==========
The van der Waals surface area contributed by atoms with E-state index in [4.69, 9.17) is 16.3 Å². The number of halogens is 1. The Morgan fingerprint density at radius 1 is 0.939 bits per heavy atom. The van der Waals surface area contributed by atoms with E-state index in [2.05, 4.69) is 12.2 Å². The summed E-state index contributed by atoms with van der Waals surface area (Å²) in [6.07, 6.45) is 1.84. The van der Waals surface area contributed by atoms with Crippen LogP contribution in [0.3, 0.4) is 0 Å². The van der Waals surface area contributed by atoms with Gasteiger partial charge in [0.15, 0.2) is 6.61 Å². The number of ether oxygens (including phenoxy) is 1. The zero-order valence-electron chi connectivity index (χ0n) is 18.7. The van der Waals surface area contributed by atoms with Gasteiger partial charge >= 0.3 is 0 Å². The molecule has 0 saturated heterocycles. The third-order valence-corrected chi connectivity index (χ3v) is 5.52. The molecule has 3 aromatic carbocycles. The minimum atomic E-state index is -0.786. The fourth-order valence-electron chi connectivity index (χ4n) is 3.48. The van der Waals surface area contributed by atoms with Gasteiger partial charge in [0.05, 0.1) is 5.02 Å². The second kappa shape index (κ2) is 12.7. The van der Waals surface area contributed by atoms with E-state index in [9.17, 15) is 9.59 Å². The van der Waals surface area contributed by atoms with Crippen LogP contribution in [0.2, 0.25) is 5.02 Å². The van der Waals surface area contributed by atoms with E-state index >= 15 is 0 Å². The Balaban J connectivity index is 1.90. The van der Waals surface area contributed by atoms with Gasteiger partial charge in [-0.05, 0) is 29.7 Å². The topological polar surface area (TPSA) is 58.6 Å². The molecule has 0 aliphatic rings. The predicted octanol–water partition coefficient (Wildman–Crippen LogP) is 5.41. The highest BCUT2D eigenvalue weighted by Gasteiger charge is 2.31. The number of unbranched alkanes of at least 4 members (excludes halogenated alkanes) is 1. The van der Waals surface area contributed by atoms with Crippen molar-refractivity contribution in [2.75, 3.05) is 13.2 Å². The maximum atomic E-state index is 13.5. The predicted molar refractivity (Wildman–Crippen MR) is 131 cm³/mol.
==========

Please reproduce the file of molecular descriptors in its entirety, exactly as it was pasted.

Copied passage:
The van der Waals surface area contributed by atoms with E-state index in [4.69, 9.17) is 16.3 Å². The number of halogens is 1. The Morgan fingerprint density at radius 1 is 0.939 bits per heavy atom. The van der Waals surface area contributed by atoms with E-state index in [2.05, 4.69) is 12.2 Å². The summed E-state index contributed by atoms with van der Waals surface area (Å²) in [6.07, 6.45) is 1.84. The van der Waals surface area contributed by atoms with Crippen LogP contribution in [0.3, 0.4) is 0 Å². The van der Waals surface area contributed by atoms with Gasteiger partial charge in [0.15, 0.2) is 6.61 Å². The number of ether oxygens (including phenoxy) is 1. The zero-order valence-electron chi connectivity index (χ0n) is 18.7. The van der Waals surface area contributed by atoms with Gasteiger partial charge >= 0.3 is 0 Å². The molecule has 0 saturated heterocycles. The third-order valence-corrected chi connectivity index (χ3v) is 5.52. The molecule has 3 aromatic carbocycles. The minimum atomic E-state index is -0.786. The fourth-order valence-electron chi connectivity index (χ4n) is 3.48. The van der Waals surface area contributed by atoms with Gasteiger partial charge in [0.05, 0.1) is 5.02 Å². The second kappa shape index (κ2) is 12.7. The van der Waals surface area contributed by atoms with E-state index in [9.17, 15) is 9.59 Å². The van der Waals surface area contributed by atoms with Crippen LogP contribution in [0.2, 0.25) is 5.02 Å². The van der Waals surface area contributed by atoms with E-state index >= 15 is 0 Å². The Balaban J connectivity index is 1.90. The van der Waals surface area contributed by atoms with Gasteiger partial charge in [-0.05, 0) is 29.7 Å². The topological polar surface area (TPSA) is 58.6 Å². The molecule has 0 aliphatic rings. The predicted octanol–water partition coefficient (Wildman–Crippen LogP) is 5.41. The highest BCUT2D eigenvalue weighted by Gasteiger charge is 2.31. The number of unbranched alkanes of at least 4 members (excludes halogenated alkanes) is 1. The van der Waals surface area contributed by atoms with Crippen molar-refractivity contribution in [2.75, 3.05) is 13.2 Å². The maximum atomic E-state index is 13.5. The predicted molar refractivity (Wildman–Crippen MR) is 131 cm³/mol.